Photographing and Filming Tenants’ Possessions for Advertising Purposes
Tabled in Parliament Date:
This Community Law Reform Project addressed concerns that the Residential Tenancies Act 1997 (Vic) had not kept up with changes to how agencies and landlords advertised properties online. Increasingly, advertisers publish extensive interior and exterior photographs of their properties across a range of websites, sometimes including the possessions and clues to identity of their tenants. Since this practice was not properly covered by the Act, tenants relied on the goodwill and professionalism of landlords and agents to ensure their privacy and security. This project sought ways to balance the rights of landlords to advertise their properties with their tenants’ privacy and security rights.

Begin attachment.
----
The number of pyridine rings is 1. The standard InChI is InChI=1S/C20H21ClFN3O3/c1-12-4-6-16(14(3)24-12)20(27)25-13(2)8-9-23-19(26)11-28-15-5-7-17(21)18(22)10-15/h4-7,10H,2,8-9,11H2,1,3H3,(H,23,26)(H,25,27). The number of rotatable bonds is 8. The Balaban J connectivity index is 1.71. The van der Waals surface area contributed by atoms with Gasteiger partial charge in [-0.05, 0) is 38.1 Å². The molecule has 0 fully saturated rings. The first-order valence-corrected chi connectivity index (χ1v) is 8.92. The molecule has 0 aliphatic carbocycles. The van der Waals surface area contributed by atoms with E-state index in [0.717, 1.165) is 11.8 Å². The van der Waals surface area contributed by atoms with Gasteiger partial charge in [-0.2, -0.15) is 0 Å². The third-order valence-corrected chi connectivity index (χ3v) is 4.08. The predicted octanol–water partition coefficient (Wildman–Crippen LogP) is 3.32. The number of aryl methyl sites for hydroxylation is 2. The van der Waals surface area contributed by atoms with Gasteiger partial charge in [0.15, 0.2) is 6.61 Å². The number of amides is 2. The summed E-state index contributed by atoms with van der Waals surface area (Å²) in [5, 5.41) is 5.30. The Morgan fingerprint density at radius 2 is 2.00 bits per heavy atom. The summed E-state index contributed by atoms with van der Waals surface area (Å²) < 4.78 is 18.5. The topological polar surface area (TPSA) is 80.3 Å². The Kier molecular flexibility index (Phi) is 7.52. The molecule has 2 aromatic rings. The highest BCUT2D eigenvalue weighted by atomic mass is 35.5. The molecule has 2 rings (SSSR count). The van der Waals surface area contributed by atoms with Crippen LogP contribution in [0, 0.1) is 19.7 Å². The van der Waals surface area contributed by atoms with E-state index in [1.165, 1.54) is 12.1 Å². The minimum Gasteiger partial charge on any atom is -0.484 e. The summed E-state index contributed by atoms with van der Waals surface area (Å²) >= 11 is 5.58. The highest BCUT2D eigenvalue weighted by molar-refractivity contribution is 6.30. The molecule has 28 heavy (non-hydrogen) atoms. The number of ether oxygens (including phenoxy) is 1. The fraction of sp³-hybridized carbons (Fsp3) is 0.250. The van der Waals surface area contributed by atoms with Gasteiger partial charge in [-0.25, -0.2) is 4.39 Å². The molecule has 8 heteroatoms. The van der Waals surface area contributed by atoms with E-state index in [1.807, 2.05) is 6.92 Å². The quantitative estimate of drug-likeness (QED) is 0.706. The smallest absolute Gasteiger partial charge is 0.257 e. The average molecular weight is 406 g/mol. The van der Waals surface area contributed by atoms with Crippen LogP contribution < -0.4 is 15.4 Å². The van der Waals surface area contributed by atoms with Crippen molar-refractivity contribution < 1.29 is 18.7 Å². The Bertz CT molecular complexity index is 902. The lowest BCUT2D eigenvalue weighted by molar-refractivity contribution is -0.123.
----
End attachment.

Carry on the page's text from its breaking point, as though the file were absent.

The Commission’s preliminary research to identify issues included an examination of current law in Victoria and other jurisdictions and meetings with tenant advocates, real estate agents and government agencies. A consultation paper in June 2014 identified options for reform and asked for submissions. Further consultations across Victoria and 20 submissions informed the final report, tabled in Parliament in May 2015.
You can read the final report, the consultation paper and other documents by following links below.
To find out which of the Commission’s recommendations became law, visit the Implementation page.
Community Law Reform Projects are conducted in accordance with section 5(1)(b) of the Victorian Law Reform Commission Act 2000 (Vic), which empowers the Commission to initiate inquiries of general community concern, provided they are limited in size and scope. More about Community Law Reform can be found here.
- Terms of reference received
- Submissions and consultations
- Submissions closed
- Final Report
- Tabled in parliament